Who Shall Live, Who Shall Die
Everyone wants to live long and enjoy good health. Almost all of us assume, too, that whether we do so will be a function of physical variables and emotional ones that translate into physical factors. Good habits, good diet, good medicine, good genes, combined with a good attitude that in turn produces a positive feedback loop with desirable physiological heath measures -- these are the secrets to living long and well.
Except that science seems not to bear this out, at least not entirely. As new research published in the Journal of the American Geriatrics Society shows, people who live to be a hundred years old are statistically as likely to have engaged in unhealthy indulgences as their peers who die younger. Maybe they can thank a family genetic legacy for their long lives? In part, yes: having long-lived relatives is a predictor of longevity. But identical twins separated at birth may have life spans radically different from one another. So genes play some role but not a decisive one.
You get the sense that some hidden, perhaps unknowable logic, not reducible to material terms, plays a crucial role. In considerations of what makes a healthy diet, the ever-shifting advice we get from the media about what to eat and drink suggests this as well. My wife is currently reading and finding highly persuasive Nina Planck's Real Food: What to Eat and Why. It comes from the diverse genre of books, articles and websites that belong together on a shelf labeled, "Everything You Thought You Knew Isn't So."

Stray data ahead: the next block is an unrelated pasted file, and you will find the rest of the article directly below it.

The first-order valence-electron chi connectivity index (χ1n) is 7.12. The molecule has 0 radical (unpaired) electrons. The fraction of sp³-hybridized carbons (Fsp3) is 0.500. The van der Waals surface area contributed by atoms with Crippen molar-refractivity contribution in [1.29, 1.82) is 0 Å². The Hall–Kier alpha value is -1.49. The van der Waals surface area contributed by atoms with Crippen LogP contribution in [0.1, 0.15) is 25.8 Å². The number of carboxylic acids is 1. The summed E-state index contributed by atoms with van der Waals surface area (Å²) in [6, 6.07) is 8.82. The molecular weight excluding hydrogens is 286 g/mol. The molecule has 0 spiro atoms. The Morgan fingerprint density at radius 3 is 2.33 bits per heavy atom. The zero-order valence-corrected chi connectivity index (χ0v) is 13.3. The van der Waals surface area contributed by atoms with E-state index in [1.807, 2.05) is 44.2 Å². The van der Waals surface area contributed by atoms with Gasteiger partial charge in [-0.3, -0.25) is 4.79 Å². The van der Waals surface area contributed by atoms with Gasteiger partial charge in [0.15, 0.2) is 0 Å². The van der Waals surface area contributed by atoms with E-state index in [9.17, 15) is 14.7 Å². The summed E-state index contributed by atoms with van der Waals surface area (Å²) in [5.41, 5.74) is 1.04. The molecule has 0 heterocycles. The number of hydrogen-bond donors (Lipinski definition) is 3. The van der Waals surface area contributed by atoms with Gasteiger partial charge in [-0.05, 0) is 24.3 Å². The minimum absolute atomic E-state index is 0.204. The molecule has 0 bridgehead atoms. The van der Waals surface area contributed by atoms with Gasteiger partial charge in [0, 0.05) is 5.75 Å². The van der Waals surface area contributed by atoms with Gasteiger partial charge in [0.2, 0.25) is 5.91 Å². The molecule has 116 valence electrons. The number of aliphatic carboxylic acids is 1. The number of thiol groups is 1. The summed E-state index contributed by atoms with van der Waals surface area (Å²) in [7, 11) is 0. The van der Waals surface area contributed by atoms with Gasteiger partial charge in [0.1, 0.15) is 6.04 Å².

The author advises that we can maximize health by eating "real," old-fashioned foods even if -- or it would appear, especially if -- they would conventionally be labeled as decidedly unhealthy. So high-fat or high-cholesterol items like whole milk, beef, liver, butter, eggs, so long as they haven't been tainted by modern, industrialized methods of cultivation and preparation -- these are all good.
Much of the stuff you thought was healthy -- low-fat products, egg whites, for example -- is now trefe and a threat to health. Studies prove it, or so says Nina Planck. I offer no judgment myself, except to say that I'm struck again and again by the extreme variousness, and the seeming persuasiveness, of the health advice that's out there. It would be wonderful if there was some reliable formula for eating in a wholesome way, but the more you read, the more it turns out that is not true.
If only human beings were automobiles! I know just what to do maintain the long-term operability of my car -- though I don't do it. There's no mystery about what keeps a car running. There is an enormous mystery about what keeps a person running.
The mystery deepens the more we know, suggesting again that our fates are under the control not only of choices we make about what to do with our bodies, not only of factors in our genetic heritage, but of a deeper system, a hidden framework, not answerable to the material world.